It is impossible for all U.S. students to reach a challenging level of proficiency by 2014 or by any year.One standard cannot be challenging to most and achievable by all.

3) What kinds of recommendations have you made regarding schools in America?

Rebecca Jacobsen:

In our book, Grading Education, we propose an accountability system that holds schools accountable for all of the goals of public education. To do so requires more than just standardized tests scores in math and reading.

Throughout history, American leaders have generally agreed that schools should assist students in developing knowledge and skills in a broad range of goal areas, including: 1) basic academic knowledge and skills; 2) critical thinking; 3) appreciation for the arts and literature; 4) preparation for skilled work; 5) social skills and work ethic; 6) citizenship and community responsibility; 7) physical health; 8) emotional health. When we conducted a survey that asked respondents to prioritize these goals, we found broad agreement both among representative members of the public and among educational leaders that, while teaching basic academic skills is important, it is not so much more important that we should be satisfied if other goals were sacrificed. Consequently, in Grading Education, we propose an accountability system in which schools would be held accountable for student achievement in all of these eight areas. Only with such an accountability system, can we avoid the goal distortion that results from accountability only for a few basic skills. Our proposals include an expanded federal data collection system, covering both standardized tests and performance assessments. Precedent for such a system exists in the early development of the National Assessment of Educational Progress (NAEP). Unlike today's NAEP exam which is almost exclusively a paper and pencil exam, early NAEP also collected data using survey and interview questions, and observations of student behaviors. With the exception of the arts and music exam in 1997, however, such performance assessments were eliminated by the federal government in the 1970s.

In addition to test data and other quantitative measures of student achievement, we propose in Grading Education that these data be supplemented by expert evaluations of schools and student work, conducted on a regular cycle. Even the most sophisticated test questions are not fully adequate to reveal students' abilities. Therefore, mandatory school evaluations should be conducted by professional inspectors to inform the public about how well schools are progressing towards the eight goals described above. Inspectors should observe lessons in every classroom, meet with members of the school community, shadow students selected at random and observe daily school and classroom practices. Observations would enable inspectors to make concrete recommendations based on their expert knowledge, and subsequent inspections could evaluate a school's progress in addressing areas identified as in need of improvement. Schools deemed in need of great improvement should be visited more frequently and schools meeting or exceeding standards could be visited less often. The reports of inspectors should be made available to the public, and if schools repeatedly fail to make the necessary changes to ensure student progress towards the multiple goals of public education, states should intervene and replace inadequate administrators and faculty.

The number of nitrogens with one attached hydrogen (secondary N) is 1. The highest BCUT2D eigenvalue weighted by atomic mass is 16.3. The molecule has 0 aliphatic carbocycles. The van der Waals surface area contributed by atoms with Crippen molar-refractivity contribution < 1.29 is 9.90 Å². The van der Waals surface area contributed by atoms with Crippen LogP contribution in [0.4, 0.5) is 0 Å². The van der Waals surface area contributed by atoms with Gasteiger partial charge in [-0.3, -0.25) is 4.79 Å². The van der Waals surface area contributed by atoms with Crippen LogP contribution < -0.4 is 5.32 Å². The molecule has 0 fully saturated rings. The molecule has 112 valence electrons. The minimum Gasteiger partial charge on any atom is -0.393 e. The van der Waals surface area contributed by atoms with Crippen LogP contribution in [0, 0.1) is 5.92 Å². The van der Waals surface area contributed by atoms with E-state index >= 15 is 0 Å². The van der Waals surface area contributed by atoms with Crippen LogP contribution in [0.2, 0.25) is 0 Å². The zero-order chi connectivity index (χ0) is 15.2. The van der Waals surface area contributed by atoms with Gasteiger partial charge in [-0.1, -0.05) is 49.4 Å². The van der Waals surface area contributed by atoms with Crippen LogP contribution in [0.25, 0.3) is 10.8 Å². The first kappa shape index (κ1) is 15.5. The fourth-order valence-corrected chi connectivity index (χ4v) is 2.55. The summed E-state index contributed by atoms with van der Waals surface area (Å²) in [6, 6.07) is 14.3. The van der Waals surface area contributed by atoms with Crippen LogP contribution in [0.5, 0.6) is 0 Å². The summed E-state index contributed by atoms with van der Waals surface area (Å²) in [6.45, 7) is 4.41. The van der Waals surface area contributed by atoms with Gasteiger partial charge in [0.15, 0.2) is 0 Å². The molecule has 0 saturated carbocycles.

By coupling an expanded federal data collection system with state-directed school inspections, we can be sure that all children are making progress in all the goal areas of public education.

4) Let's take an extreme example. Can we rightly, validly, reliably compare test scores of kids in Billings, Montana to kids in East Los Angeles?

Richard Rothstein: